• It’s really important e.g. if you’re in the advertising industry and if you can’t get it right on your CV, how can you be trusted on a thousand dollar advertising campaign

  • Get someone else to check it for you - take advantage of a second, fresh pair of eyes

7.    Applying for too many roles

  • Some candidates send in 4-5 applications for varying roles and at different levels - this shows that the person doesn’t know what they’re after

  • Keep track on what you’re applying for and where you have sent your details to - keep that list on file for your personal record/reference

  • If you’re doing that to a recruiter, it’s likely you’ve also done this directly with companies - clients won’t take you seriously

  • At Become, we won’t send your details without your permission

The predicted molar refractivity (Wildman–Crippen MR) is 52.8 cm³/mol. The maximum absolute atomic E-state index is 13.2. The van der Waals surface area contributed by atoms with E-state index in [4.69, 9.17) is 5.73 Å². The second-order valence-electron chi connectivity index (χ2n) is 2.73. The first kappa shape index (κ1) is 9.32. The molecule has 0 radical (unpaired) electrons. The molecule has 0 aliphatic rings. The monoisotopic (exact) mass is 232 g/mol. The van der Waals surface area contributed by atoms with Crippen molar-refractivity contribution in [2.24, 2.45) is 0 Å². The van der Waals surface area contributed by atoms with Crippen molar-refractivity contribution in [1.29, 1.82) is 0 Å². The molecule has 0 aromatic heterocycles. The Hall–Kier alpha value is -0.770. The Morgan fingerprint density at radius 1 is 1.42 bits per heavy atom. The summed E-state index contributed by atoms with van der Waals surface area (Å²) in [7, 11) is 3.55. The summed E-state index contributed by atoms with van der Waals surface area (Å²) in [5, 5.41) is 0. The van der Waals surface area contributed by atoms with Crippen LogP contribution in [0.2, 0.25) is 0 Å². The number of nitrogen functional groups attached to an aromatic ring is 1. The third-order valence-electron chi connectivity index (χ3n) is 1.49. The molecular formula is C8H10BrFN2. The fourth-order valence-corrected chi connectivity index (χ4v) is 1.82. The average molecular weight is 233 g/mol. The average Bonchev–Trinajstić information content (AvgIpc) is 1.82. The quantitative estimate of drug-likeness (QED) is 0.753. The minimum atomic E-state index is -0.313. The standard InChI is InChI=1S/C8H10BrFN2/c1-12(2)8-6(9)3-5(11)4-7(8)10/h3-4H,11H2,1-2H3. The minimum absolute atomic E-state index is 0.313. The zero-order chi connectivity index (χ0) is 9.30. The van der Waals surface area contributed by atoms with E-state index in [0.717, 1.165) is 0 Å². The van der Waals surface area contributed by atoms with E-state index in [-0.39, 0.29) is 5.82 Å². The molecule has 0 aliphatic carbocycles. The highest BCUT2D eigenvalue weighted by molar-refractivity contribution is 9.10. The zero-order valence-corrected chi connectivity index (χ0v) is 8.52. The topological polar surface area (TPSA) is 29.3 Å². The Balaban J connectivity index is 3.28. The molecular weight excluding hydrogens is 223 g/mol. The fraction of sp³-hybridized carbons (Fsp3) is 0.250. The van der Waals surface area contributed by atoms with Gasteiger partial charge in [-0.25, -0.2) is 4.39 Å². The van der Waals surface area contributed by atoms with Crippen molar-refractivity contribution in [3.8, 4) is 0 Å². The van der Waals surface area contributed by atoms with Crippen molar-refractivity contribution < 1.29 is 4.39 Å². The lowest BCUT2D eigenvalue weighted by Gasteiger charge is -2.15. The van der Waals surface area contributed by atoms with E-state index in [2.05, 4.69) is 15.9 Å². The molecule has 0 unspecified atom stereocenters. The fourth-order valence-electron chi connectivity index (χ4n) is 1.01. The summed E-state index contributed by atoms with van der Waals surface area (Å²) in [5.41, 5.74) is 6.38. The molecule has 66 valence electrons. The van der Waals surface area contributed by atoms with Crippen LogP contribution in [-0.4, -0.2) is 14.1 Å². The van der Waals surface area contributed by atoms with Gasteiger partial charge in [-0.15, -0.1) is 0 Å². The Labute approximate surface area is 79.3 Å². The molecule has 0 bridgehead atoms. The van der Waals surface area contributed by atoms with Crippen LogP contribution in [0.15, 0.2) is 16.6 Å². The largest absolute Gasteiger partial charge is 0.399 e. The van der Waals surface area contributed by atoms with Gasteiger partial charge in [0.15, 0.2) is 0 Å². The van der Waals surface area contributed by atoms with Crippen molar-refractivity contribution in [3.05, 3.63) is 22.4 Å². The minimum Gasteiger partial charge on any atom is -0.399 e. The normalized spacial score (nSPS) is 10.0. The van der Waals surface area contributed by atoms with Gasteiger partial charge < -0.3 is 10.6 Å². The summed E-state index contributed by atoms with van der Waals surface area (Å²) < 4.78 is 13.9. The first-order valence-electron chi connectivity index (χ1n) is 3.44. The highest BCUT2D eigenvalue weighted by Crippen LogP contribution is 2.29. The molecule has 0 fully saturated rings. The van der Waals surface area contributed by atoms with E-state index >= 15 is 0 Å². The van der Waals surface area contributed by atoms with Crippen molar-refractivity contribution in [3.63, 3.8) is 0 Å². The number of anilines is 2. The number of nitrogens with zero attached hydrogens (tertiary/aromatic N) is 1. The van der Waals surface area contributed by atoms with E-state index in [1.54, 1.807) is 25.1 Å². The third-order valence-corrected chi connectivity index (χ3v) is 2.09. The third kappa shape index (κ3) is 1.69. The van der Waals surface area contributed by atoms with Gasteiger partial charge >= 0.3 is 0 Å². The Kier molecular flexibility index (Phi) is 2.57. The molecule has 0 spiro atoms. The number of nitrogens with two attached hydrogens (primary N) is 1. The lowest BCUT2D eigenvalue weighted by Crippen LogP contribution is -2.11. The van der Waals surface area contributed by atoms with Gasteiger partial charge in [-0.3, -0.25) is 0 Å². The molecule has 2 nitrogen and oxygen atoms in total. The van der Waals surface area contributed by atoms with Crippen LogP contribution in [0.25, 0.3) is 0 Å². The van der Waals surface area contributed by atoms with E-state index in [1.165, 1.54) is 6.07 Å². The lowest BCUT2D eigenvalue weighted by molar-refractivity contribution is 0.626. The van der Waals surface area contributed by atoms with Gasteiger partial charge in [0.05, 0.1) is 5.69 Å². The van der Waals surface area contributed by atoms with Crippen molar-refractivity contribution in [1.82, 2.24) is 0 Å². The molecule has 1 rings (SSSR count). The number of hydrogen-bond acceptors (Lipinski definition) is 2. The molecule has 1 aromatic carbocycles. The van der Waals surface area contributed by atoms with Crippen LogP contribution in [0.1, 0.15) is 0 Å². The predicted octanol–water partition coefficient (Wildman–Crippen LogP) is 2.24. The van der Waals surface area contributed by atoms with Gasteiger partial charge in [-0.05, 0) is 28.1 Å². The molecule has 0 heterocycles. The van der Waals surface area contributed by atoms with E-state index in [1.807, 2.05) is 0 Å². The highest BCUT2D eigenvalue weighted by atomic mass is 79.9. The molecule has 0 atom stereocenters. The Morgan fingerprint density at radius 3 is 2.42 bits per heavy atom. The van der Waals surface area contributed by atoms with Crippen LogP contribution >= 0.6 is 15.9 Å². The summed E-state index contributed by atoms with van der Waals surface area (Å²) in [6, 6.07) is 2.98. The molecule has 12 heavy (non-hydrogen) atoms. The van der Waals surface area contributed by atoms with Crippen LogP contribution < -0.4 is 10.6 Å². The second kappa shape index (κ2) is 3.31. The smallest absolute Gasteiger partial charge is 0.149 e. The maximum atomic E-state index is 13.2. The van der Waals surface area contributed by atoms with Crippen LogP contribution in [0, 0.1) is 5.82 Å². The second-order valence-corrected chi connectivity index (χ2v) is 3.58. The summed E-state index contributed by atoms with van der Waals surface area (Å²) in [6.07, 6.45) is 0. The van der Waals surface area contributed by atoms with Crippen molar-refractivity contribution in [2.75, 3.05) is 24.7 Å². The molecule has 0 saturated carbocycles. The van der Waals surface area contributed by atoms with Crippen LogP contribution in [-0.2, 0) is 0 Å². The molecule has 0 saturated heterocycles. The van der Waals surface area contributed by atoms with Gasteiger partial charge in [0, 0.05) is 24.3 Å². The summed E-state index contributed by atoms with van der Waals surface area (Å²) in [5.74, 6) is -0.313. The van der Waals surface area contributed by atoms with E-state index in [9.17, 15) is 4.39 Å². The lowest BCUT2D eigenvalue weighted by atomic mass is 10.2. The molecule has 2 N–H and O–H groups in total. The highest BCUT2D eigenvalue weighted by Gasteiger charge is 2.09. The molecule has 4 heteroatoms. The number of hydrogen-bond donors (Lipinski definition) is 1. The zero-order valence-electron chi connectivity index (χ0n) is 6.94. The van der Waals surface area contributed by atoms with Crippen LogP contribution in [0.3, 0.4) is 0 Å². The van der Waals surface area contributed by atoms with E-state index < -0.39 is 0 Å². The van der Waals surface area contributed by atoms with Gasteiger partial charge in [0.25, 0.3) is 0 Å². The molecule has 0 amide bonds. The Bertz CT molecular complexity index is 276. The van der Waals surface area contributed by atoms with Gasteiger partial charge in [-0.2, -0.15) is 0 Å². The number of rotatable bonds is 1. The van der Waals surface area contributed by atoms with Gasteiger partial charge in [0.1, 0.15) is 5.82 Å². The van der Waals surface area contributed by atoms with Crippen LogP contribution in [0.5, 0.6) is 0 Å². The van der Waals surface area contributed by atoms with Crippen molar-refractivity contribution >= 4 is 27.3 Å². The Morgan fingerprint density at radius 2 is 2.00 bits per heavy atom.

• Clients keep their own record of when you’ve applied already

  • What if you haven’t heard back? Do follow up, but keep it respectful, allow a few days for the client to get back to you 

8.    Not researching properly or showing authenticity 

  • Leading up to the interview process, you should research the company you have applied for - clients may ask, so do basic research about the company to show your interest

  • Remind yourself, why have you even applied for this?

  • Show clients you’ve done the research by keeping up to date with the industry and talk about the amazing campaigns the client has done

  • Don’t lie about your experience - don’t do it, you will be caught out!

  • Authenticity is key - why would we trust you on our projects if you don’t tell the truth

  • Don’t embellish your positions, e.g. if you’re an Account Executive, don’t write that you’re an Account Manager - reference checks are done